Never did Miles or Gwen leave behind Peter or Noir because they were older.
Never did Miles exclude any of the others because he was black/Latino and they weren’t. And none of the others excluded him either.
They said, “You’re just like me.”
There’s a lot to be said there.
While it manifests itself in a number of beautiful cultures and personalities and stories, humans are all basically the same. We are all created wonderfully, hand-crafted by God. We all have our things, our big struggles that we carry around and do battle with each day.
You’re just like me. Just in different ways.
But the differences don’t stop us. The differences don’t keep us away from each other. Whether it’s through celebrating a culture or tearing it down, the moment diversity becomes a barrier line to keep people out, it has fallen short of what it was meant to be.
Diversity and unity are believed to be two opposing sides, and to have one, you can’t have the other.
But it’s actually the opposite. Diversity is what brings unity. And unity is what brings diversity.
Our differences just enhance our sameness. And our sameness brings beauty to our diversity.
We are both the same and different.
No one was turned away in the Spider-Man group. They recognized they all needed each other. They realized they were all valuable and important. They knew it was going to take all of them if they were going to make it out.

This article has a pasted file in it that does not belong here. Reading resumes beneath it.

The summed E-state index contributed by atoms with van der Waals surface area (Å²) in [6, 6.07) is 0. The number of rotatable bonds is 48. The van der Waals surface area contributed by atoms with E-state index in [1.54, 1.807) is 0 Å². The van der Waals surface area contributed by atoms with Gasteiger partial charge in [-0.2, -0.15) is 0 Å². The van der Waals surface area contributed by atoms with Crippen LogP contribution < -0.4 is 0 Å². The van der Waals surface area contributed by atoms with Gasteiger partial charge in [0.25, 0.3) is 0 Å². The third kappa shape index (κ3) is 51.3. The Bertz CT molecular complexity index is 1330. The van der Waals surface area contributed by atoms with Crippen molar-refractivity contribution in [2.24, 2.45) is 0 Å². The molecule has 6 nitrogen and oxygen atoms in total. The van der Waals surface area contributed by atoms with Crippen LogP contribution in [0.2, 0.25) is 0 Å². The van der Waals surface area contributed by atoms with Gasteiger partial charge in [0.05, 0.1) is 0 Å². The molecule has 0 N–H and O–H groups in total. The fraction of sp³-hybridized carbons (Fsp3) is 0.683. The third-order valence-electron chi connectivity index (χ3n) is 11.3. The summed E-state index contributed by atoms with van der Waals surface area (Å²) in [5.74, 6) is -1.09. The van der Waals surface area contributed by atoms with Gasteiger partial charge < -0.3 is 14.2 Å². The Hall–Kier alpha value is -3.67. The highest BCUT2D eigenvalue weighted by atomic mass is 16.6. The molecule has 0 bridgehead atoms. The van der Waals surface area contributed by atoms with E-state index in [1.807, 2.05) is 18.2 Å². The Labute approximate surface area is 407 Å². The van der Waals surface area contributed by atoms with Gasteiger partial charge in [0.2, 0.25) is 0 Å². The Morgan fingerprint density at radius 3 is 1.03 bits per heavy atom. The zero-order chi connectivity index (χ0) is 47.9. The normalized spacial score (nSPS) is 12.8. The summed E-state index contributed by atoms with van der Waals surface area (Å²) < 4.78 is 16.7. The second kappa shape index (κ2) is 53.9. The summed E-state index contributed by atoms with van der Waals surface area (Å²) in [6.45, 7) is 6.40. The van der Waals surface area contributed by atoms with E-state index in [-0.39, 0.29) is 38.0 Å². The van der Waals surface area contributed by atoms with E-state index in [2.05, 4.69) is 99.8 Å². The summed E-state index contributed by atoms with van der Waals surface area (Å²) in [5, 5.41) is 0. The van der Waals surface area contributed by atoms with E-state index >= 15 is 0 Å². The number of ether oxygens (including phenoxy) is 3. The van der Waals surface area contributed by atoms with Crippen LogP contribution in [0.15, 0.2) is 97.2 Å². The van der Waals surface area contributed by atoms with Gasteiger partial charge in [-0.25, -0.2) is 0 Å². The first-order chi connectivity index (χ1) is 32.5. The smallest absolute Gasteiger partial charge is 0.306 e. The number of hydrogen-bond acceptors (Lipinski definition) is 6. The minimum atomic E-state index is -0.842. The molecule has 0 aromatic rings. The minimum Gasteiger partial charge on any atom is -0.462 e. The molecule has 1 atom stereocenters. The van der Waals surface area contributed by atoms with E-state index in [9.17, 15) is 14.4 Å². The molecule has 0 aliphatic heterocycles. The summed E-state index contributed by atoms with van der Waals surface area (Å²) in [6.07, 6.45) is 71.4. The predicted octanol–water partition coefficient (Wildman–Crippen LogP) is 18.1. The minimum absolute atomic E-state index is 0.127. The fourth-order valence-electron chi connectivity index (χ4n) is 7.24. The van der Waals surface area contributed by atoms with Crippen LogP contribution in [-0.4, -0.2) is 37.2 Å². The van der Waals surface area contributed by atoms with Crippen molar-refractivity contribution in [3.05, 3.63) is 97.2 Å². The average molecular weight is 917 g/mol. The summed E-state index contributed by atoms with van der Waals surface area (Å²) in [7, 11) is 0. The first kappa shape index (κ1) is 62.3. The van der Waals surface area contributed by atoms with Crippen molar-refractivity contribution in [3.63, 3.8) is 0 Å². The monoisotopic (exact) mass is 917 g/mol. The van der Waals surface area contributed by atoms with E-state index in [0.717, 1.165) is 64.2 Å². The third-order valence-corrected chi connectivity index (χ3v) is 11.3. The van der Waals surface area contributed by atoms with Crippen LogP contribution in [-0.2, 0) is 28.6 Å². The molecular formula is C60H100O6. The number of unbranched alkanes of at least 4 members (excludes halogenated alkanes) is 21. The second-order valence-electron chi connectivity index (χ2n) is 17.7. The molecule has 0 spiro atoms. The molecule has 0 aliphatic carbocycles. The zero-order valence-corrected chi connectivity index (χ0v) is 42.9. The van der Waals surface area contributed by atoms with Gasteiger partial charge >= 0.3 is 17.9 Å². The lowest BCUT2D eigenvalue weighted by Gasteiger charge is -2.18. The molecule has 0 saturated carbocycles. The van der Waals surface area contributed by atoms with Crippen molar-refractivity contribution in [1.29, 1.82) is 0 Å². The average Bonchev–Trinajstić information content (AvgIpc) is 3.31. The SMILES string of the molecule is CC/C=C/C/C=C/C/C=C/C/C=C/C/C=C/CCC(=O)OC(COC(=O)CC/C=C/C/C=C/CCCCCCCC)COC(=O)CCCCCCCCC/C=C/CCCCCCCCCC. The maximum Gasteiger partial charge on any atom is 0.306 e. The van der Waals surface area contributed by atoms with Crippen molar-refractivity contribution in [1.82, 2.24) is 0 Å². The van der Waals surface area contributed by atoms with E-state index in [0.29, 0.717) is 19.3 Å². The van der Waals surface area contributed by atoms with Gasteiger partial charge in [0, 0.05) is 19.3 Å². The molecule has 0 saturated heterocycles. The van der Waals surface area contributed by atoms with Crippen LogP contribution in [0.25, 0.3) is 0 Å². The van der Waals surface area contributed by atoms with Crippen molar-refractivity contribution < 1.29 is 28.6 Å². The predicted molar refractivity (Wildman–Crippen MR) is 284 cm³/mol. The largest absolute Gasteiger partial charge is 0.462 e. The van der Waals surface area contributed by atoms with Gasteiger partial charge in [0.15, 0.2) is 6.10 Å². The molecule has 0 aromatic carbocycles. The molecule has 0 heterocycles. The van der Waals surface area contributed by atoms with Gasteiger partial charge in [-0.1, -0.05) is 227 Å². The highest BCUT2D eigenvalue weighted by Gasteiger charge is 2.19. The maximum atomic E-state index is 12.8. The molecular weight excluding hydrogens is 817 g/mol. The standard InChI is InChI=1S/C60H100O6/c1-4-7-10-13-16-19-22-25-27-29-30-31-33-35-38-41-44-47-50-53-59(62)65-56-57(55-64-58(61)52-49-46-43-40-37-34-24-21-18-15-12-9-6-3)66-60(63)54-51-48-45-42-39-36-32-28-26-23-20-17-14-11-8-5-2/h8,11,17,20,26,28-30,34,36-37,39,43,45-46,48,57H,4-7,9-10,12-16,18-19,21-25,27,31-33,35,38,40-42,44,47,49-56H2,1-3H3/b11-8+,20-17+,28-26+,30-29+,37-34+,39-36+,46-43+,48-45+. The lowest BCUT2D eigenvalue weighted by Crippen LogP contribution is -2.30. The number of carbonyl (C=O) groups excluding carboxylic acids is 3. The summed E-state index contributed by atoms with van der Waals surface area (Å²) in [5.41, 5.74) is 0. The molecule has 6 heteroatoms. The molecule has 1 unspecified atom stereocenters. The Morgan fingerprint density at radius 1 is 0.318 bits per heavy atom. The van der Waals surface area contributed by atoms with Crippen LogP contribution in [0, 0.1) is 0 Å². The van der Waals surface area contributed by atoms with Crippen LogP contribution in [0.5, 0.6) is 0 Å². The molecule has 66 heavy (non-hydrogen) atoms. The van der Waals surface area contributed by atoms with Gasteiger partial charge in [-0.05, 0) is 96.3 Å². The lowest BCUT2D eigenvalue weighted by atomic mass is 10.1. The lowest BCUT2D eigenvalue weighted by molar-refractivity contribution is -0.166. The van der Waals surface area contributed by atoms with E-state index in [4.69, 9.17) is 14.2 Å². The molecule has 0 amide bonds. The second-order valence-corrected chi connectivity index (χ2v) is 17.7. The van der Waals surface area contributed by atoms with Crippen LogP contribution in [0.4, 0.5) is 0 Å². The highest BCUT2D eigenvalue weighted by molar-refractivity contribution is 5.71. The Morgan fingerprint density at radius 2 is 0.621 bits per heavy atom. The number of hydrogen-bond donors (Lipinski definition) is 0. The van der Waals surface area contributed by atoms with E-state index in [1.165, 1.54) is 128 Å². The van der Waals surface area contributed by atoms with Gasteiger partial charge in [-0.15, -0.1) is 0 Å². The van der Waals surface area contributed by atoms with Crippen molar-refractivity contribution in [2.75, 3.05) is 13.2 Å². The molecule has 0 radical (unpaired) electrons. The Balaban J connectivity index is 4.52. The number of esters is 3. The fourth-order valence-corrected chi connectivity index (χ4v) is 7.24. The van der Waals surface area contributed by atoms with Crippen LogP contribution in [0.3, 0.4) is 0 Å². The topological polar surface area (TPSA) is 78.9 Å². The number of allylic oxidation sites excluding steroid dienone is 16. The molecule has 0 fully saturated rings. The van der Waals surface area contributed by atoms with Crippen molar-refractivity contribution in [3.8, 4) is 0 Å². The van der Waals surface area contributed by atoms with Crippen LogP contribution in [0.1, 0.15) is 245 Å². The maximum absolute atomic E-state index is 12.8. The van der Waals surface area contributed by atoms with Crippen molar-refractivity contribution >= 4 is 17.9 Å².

We’re the same. Whether it’s the church, the family, or some other unit, we need each other if we’re going to make it through this crazy life. And we need to know that we’re valuable and important. And how will we know unless someone tells us? How will anyone else know if we don’t tell them?
Maybe we can learn a few lessons from this film. Maybe we’re already learning them. Maybe we’re already crossing the imaginary lines between us, celebrating all that makes us different and all that brings us together.
About the Author
Rachel Leitch discovered the book of writing when she was seven. She’s been turning pages ever since! She lives her own American adventure in northern Indiana, with her parents, three sisters, two brothers, and a dog who thinks he’s the hero of her story.
She writes young adult historical fiction with a dash of adventure or a spark of magic. She will appear in Wild Blue Wonder Press’ Springtime in Surrey this summer. When she’s not hidden away writing, she’s trying to fit all her reads on her shelf in a somewhat organized manner, obsessing over character arcs, drinking chai, daydreaming at the piano, or teaching students to be just as bookish as she is. In all her adventures, she learns how to shine brighter for the Father of Lights.
I hope you enjoyed Rachel’s guest post as much as I did! Let us know in the comments: Have you seen Spider-Verse? What did you think of it? What are some of your favorite ways you’ve noticed diversity in your own church, friends, or family?
Head on over to Rachel’s website if you would like to read more of her work, or check out a guest post I did for her. It’s called “Joy in a Broken World: Psalm 73” and it is based on a devotional I shared at a summer camp: https://www.racheljleitch.com/adventure-journal/joy-in-a-broken-world-by-eliana-duran